1. From memory, all devices connected to mains must be able to handle the current rating of the main breaker for that circuit. In Australia this is 10A for light circuits and 16A for power outlet circuits (usually – some outlets can be higher). If your device is intended for connection to a light circuit, it must be capable of handling 10A, so 4A will not cut it. This remains true even if you expect to use less – and for LED bulbs, perhaps a lot less.

        1. You can use the 4A TRIAC, but you need an extra fuse (5*20mm part is sufficient). This is mostly to protect the TRIAC from a failed bulb. Otherwise the TRIAC would act as a fuse, which is normally not desirable.

      2. Ehm, you must count with everyday use. Leave device like this with someone who does not care and your house is on fire. People still trying to put AC air heater on 25meter (>80ft.) power strip and wondering why they catch a fire. So that is why good electrician must be smarter and anytime trying to fight against risks of using electricity.

    2. A fuse is *required* for safety. The idea is to make sure than none of the components and wiring has to handle more than their rated current in case of a *fault*. It doesn’t matter how much nominal current is.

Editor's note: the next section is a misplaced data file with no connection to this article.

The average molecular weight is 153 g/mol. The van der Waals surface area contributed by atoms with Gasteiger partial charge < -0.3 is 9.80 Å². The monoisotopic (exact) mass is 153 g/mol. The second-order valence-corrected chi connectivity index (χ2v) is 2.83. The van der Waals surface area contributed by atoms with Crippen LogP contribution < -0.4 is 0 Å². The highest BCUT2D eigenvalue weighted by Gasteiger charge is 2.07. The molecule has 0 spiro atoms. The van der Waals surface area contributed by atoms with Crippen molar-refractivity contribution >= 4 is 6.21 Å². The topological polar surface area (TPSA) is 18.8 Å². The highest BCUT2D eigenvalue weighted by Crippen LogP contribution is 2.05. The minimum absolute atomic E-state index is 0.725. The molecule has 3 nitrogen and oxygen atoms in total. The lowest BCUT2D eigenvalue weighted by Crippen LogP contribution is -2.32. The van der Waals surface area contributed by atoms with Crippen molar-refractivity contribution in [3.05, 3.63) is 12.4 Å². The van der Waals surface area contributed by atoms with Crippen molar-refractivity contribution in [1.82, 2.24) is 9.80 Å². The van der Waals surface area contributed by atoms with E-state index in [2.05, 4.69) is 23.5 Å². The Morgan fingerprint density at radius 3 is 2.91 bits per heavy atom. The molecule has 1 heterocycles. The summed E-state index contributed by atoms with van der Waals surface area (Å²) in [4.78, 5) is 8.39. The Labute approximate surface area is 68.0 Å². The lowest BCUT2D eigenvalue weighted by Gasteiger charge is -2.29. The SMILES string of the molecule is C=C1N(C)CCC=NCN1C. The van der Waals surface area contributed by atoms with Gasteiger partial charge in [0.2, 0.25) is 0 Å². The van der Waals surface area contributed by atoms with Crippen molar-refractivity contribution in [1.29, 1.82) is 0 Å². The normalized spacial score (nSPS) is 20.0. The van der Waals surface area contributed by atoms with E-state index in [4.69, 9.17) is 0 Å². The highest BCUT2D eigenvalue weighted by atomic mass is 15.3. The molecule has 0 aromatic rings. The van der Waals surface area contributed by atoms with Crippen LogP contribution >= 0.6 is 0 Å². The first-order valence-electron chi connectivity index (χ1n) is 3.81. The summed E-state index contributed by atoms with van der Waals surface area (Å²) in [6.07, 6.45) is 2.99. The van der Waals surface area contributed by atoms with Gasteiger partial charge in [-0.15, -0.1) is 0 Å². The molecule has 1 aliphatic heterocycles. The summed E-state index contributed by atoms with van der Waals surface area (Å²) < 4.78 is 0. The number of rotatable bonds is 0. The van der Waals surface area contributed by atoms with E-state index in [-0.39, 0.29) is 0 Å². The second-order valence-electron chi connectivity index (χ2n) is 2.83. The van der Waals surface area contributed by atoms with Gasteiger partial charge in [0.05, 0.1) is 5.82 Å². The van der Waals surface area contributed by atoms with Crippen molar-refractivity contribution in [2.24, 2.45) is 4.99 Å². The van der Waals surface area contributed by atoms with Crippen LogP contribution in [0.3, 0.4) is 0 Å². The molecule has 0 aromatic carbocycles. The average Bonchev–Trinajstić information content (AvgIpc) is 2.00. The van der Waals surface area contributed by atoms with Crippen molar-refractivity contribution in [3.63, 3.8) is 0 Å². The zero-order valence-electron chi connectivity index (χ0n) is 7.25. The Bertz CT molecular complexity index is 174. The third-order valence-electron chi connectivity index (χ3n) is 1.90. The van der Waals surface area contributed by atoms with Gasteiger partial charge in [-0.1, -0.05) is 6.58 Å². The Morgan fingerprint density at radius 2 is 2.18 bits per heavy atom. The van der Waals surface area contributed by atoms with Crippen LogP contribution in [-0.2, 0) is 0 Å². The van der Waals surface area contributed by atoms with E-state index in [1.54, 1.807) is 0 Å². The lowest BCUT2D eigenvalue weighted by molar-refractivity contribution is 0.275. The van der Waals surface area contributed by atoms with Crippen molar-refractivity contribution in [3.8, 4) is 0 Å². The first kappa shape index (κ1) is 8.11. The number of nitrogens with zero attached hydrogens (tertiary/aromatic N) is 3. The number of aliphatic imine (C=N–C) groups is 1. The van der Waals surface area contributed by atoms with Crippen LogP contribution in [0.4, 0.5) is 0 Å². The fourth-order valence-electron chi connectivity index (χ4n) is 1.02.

Not sure about flammability rating for printed plastic. :P

  6. The AC wiring is just too close to the digita part of the circuit, this could lead to arcs that could potentially destroy the device in case of power spikes.

    The AC part of the circuit probably does not meet certification requirements for applications that have AC outlets exposed, for example it does not have a fuse rated at the max current that can be handled.

  7. I swore when I saw this.
    I’ve had a ton of time sitting on my butt lately, thinking about how to do something (instead of being able to do something).